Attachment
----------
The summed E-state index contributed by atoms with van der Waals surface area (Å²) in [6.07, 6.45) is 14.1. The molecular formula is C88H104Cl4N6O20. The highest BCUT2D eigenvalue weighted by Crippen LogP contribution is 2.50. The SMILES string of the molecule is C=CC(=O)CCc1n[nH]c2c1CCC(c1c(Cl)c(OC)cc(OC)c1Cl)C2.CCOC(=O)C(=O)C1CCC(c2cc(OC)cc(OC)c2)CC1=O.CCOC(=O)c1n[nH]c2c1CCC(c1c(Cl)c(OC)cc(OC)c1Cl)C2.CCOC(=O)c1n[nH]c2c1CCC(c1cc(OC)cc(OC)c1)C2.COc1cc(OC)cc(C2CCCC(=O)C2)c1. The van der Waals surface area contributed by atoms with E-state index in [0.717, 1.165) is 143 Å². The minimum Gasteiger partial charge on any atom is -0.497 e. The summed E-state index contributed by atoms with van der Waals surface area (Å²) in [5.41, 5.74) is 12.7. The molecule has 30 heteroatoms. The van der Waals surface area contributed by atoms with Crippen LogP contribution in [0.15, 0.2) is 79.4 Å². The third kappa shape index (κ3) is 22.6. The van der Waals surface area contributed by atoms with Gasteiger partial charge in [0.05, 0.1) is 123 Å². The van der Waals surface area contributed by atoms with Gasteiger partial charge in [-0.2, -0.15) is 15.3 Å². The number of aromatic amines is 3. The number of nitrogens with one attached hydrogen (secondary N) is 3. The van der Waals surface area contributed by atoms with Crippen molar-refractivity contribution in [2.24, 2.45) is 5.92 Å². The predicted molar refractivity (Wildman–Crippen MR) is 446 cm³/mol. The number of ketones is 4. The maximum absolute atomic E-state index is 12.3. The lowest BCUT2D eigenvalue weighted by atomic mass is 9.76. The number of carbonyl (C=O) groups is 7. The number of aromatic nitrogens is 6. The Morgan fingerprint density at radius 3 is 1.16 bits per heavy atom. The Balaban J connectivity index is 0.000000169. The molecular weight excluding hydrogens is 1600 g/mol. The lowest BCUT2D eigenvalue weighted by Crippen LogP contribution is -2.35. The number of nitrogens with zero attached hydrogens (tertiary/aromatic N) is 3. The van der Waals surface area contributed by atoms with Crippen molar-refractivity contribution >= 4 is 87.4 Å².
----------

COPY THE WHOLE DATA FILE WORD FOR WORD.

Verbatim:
The summed E-state index contributed by atoms with van der Waals surface area (Å²) in [6.07, 6.45) is 14.1. The molecular formula is C88H104Cl4N6O20. The highest BCUT2D eigenvalue weighted by Crippen LogP contribution is 2.50. The SMILES string of the molecule is C=CC(=O)CCc1n[nH]c2c1CCC(c1c(Cl)c(OC)cc(OC)c1Cl)C2.CCOC(=O)C(=O)C1CCC(c2cc(OC)cc(OC)c2)CC1=O.CCOC(=O)c1n[nH]c2c1CCC(c1c(Cl)c(OC)cc(OC)c1Cl)C2.CCOC(=O)c1n[nH]c2c1CCC(c1cc(OC)cc(OC)c1)C2.COc1cc(OC)cc(C2CCCC(=O)C2)c1. The van der Waals surface area contributed by atoms with E-state index in [0.717, 1.165) is 143 Å². The minimum Gasteiger partial charge on any atom is -0.497 e. The summed E-state index contributed by atoms with van der Waals surface area (Å²) in [5.41, 5.74) is 12.7. The molecule has 30 heteroatoms. The van der Waals surface area contributed by atoms with Crippen LogP contribution in [0.15, 0.2) is 79.4 Å². The third kappa shape index (κ3) is 22.6. The van der Waals surface area contributed by atoms with Gasteiger partial charge in [0.05, 0.1) is 123 Å². The van der Waals surface area contributed by atoms with Gasteiger partial charge in [-0.2, -0.15) is 15.3 Å². The number of aromatic amines is 3. The number of nitrogens with one attached hydrogen (secondary N) is 3. The van der Waals surface area contributed by atoms with Crippen molar-refractivity contribution in [2.24, 2.45) is 5.92 Å². The predicted molar refractivity (Wildman–Crippen MR) is 446 cm³/mol. The number of ketones is 4. The maximum absolute atomic E-state index is 12.3. The lowest BCUT2D eigenvalue weighted by atomic mass is 9.76. The number of carbonyl (C=O) groups is 7. The number of aromatic nitrogens is 6. The Morgan fingerprint density at radius 3 is 1.16 bits per heavy atom. The Balaban J connectivity index is 0.000000169. The molecular weight excluding hydrogens is 1600 g/mol. The lowest BCUT2D eigenvalue weighted by Crippen LogP contribution is -2.35. The number of nitrogens with zero attached hydrogens (tertiary/aromatic N) is 3. The van der Waals surface area contributed by atoms with Crippen molar-refractivity contribution >= 4 is 87.4 Å².